Find a way out of the ClassLoader maze

System, current, context? Which ClassLoader should you use?

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public class DefaultClassLoadStrategy implements IClassLoadStrategy
    public ClassLoader getClassLoader (final ClassLoadContext ctx)
        final ClassLoader callerLoader = ctx.getCallerClass ().getClassLoader ();
        final ClassLoader contextLoader = Thread.currentThread ().getContextClassLoader ();
        ClassLoader result;
        // If 'callerLoader' and 'contextLoader' are in a parent-child
        // relationship, always choose the child:
        if (isChild (contextLoader, callerLoader))
            result = callerLoader;
        else if (isChild (callerLoader, contextLoader))
            result = contextLoader;
            // This else branch could be merged into the previous one,
            // but I show it here to emphasize the ambiguous case:
            result = contextLoader;
        final ClassLoader systemLoader = ClassLoader.getSystemClassLoader ();
        // Precaution for when deployed as a bootstrap or extension class:
        if (isChild (result, systemLoader))
            result = systemLoader;
        return result;
    ... more methods ...
} // End of class

The logic above should be easy to follow. If the caller's current and context classloaders are in a parent-child relationship, I always choose the child. The set of resources visible to a child loader is normally a superset of classes visible to its parent, so this feels like the right decision as long as everybody plays by J2SE delegation rules.

It is when the current and the context classloaders are siblings that the right decision is impossible. Ideally, no Java runtime should ever create this ambiguity. When it happens, my code chooses the context loader: a decision based on personal experience of when things work correctly most of the time. Feel free to change that code branch to suit your taste. It is possible that the context loader is a better choice for framework components, and the current loader is better for business logic.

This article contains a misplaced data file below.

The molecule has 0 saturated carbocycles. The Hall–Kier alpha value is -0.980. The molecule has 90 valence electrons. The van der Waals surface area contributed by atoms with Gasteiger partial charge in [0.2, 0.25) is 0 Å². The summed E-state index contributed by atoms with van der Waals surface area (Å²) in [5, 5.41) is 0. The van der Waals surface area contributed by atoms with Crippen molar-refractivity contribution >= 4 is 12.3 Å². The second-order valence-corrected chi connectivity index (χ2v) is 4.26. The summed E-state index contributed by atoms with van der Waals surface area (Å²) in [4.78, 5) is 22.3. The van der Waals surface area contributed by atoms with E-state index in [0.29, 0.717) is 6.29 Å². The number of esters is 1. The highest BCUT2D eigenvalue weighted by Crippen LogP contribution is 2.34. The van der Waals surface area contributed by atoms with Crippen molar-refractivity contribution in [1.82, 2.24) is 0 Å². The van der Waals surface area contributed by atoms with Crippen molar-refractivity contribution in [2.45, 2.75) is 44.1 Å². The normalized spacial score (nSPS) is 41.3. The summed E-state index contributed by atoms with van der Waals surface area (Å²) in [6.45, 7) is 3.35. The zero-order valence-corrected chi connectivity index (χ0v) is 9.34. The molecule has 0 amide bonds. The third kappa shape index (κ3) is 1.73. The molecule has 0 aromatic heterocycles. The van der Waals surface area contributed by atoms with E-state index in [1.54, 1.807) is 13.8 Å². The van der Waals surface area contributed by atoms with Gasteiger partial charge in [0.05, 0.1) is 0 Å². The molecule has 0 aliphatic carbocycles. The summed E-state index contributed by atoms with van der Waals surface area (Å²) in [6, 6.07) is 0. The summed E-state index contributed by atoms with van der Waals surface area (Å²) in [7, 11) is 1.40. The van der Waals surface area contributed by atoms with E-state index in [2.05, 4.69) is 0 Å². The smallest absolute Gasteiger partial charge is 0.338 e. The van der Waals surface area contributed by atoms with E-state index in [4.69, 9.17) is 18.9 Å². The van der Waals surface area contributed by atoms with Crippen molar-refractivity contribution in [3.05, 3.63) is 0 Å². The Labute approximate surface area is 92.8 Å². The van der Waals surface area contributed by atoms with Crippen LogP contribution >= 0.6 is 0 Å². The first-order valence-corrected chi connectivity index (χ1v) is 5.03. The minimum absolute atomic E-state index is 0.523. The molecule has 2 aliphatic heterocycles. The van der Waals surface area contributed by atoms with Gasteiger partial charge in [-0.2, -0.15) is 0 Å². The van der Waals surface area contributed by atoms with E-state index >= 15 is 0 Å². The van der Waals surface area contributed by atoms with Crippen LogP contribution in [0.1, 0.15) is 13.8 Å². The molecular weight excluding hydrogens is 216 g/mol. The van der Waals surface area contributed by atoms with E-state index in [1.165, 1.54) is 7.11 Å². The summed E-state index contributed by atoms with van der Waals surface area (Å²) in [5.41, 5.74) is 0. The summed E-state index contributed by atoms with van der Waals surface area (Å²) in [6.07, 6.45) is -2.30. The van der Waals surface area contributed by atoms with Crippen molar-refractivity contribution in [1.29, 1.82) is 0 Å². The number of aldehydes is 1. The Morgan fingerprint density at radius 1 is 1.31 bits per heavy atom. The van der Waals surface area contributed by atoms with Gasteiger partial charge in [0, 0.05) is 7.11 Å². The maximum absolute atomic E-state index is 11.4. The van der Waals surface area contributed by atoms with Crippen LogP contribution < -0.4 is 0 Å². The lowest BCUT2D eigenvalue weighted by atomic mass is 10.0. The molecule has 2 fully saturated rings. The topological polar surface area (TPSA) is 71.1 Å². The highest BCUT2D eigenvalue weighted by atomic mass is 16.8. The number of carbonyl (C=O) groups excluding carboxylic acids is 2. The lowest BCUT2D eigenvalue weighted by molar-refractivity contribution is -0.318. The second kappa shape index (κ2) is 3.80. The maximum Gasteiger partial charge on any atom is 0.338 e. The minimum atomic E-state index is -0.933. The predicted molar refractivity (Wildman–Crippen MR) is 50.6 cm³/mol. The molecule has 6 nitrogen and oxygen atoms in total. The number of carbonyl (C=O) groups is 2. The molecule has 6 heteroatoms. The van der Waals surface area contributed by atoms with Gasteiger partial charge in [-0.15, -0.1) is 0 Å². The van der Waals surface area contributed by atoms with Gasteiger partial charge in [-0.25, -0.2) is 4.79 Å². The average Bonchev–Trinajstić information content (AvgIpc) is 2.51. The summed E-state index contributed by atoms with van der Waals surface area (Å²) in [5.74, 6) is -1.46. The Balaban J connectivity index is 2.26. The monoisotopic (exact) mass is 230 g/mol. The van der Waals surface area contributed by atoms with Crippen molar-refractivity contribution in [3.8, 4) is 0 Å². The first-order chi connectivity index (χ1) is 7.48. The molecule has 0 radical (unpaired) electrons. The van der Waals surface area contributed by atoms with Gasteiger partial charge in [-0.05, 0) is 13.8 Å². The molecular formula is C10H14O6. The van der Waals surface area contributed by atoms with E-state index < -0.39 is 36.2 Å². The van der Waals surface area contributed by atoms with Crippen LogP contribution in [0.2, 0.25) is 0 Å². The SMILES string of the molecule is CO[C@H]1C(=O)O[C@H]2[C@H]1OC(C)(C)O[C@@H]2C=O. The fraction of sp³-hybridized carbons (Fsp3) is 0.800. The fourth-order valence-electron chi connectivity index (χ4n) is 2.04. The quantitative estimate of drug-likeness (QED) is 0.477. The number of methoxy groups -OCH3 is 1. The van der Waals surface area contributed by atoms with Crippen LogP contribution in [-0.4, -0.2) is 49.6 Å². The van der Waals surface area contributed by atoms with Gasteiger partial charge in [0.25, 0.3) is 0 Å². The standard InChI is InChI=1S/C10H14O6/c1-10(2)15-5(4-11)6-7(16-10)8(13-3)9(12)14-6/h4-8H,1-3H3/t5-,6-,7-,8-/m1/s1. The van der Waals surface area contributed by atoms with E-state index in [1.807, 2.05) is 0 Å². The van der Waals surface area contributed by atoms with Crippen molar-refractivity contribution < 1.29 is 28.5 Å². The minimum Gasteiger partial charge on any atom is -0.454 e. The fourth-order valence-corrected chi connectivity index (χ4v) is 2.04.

Finally, a simple check ensures that the selected classloader is not a parent of the system classloader. This is a good thing to do if you are developing code that might be deployed as an extension library.

Note that I intentionally do not look at the name of resources or classes that will be loaded. If nothing else, the experience with Java XML APIs becoming part of the J2SE core should have taught you that filtering by class names is a bad idea. Nor do I trial load classes to see which classloader succeeds first. Examining classloader parent-child relationships is a fundamentally better and more predictable approach.

Although Java resource loading remains an esoteric topic, J2SE relies on various load strategies more and more with every major platform upgrade. Java will be in serious trouble if this area is not given some significantly better design considerations. Whether you agree or not, I would appreciate your feedback and any interesting pointers from your personal design experience.

Vladimir Roubtsov has programmed in a variety of languages for more than 13 years, including Java since 1995. Currently, he develops enterprise software as a senior engineer for Trilogy in Austin, Texas.

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